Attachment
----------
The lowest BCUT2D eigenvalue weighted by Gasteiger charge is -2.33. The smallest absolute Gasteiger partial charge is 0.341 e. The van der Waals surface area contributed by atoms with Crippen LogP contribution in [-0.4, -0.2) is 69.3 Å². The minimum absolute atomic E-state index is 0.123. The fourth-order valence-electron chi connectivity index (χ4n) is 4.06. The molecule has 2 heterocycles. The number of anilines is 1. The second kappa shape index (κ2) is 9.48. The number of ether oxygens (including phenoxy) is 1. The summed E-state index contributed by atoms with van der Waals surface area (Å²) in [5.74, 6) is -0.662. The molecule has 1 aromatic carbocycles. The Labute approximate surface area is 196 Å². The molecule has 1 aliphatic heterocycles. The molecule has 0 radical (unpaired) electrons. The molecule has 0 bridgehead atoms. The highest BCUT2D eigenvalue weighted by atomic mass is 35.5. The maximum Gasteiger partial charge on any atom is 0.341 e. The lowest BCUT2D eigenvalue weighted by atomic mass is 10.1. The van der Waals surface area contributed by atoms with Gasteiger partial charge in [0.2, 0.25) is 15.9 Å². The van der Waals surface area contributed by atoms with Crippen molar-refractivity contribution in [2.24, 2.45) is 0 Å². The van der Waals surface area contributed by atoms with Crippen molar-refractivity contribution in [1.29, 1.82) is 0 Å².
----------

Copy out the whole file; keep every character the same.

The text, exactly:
The lowest BCUT2D eigenvalue weighted by Gasteiger charge is -2.33. The smallest absolute Gasteiger partial charge is 0.341 e. The van der Waals surface area contributed by atoms with Crippen LogP contribution in [-0.4, -0.2) is 69.3 Å². The minimum absolute atomic E-state index is 0.123. The fourth-order valence-electron chi connectivity index (χ4n) is 4.06. The molecule has 2 heterocycles. The number of anilines is 1. The second kappa shape index (κ2) is 9.48. The number of ether oxygens (including phenoxy) is 1. The summed E-state index contributed by atoms with van der Waals surface area (Å²) in [5.74, 6) is -0.662. The molecule has 1 aromatic carbocycles. The Labute approximate surface area is 196 Å². The molecule has 1 aliphatic heterocycles. The molecule has 0 radical (unpaired) electrons. The molecule has 0 bridgehead atoms. The highest BCUT2D eigenvalue weighted by atomic mass is 35.5. The maximum Gasteiger partial charge on any atom is 0.341 e. The lowest BCUT2D eigenvalue weighted by atomic mass is 10.1. The van der Waals surface area contributed by atoms with Gasteiger partial charge in [0.2, 0.25) is 15.9 Å². The van der Waals surface area contributed by atoms with Crippen molar-refractivity contribution in [2.24, 2.45) is 0 Å². The van der Waals surface area contributed by atoms with Crippen molar-refractivity contribution in [1.29, 1.82) is 0 Å².